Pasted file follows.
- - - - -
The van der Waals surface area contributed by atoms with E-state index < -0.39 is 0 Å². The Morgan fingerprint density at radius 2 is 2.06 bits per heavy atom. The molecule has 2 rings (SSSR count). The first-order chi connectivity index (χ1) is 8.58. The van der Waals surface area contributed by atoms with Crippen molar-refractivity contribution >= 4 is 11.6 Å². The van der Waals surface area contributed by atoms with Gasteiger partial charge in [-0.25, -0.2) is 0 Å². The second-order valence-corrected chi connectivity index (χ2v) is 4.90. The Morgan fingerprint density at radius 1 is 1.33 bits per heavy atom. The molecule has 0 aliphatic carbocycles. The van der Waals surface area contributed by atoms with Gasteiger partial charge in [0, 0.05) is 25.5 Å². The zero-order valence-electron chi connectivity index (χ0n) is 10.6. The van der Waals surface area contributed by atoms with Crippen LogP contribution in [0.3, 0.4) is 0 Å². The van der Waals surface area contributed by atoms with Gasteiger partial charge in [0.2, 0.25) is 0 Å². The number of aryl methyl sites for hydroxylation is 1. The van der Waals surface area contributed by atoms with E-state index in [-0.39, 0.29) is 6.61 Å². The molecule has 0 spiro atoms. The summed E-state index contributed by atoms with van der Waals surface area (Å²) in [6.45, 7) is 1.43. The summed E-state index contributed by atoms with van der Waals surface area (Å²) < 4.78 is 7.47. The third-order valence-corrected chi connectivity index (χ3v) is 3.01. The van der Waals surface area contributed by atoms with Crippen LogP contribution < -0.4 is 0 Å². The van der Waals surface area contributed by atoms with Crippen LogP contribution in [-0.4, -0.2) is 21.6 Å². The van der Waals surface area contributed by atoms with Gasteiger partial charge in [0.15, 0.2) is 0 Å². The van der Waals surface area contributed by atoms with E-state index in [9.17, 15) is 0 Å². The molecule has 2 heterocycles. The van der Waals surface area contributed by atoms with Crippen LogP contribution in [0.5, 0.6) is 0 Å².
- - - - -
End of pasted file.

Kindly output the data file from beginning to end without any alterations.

The van der Waals surface area contributed by atoms with E-state index < -0.39 is 0 Å². The Morgan fingerprint density at radius 2 is 2.06 bits per heavy atom. The molecule has 2 rings (SSSR count). The first-order chi connectivity index (χ1) is 8.58. The van der Waals surface area contributed by atoms with Crippen molar-refractivity contribution >= 4 is 11.6 Å². The van der Waals surface area contributed by atoms with Gasteiger partial charge in [-0.25, -0.2) is 0 Å². The second-order valence-corrected chi connectivity index (χ2v) is 4.90. The Morgan fingerprint density at radius 1 is 1.33 bits per heavy atom. The molecule has 0 aliphatic carbocycles. The van der Waals surface area contributed by atoms with Gasteiger partial charge in [0, 0.05) is 25.5 Å². The zero-order valence-electron chi connectivity index (χ0n) is 10.6. The van der Waals surface area contributed by atoms with Crippen LogP contribution in [0.3, 0.4) is 0 Å². The van der Waals surface area contributed by atoms with Gasteiger partial charge in [0.2, 0.25) is 0 Å². The number of aryl methyl sites for hydroxylation is 1. The van der Waals surface area contributed by atoms with E-state index in [-0.39, 0.29) is 6.61 Å². The molecule has 0 spiro atoms. The summed E-state index contributed by atoms with van der Waals surface area (Å²) in [6.45, 7) is 1.43. The summed E-state index contributed by atoms with van der Waals surface area (Å²) < 4.78 is 7.47. The third-order valence-corrected chi connectivity index (χ3v) is 3.01. The van der Waals surface area contributed by atoms with Crippen LogP contribution < -0.4 is 0 Å². The van der Waals surface area contributed by atoms with Crippen LogP contribution in [-0.4, -0.2) is 21.6 Å². The van der Waals surface area contributed by atoms with Gasteiger partial charge in [0.15, 0.2) is 0 Å². The van der Waals surface area contributed by atoms with E-state index in [9.17, 15) is 0 Å². The molecule has 2 heterocycles. The van der Waals surface area contributed by atoms with Crippen LogP contribution in [0.5, 0.6) is 0 Å².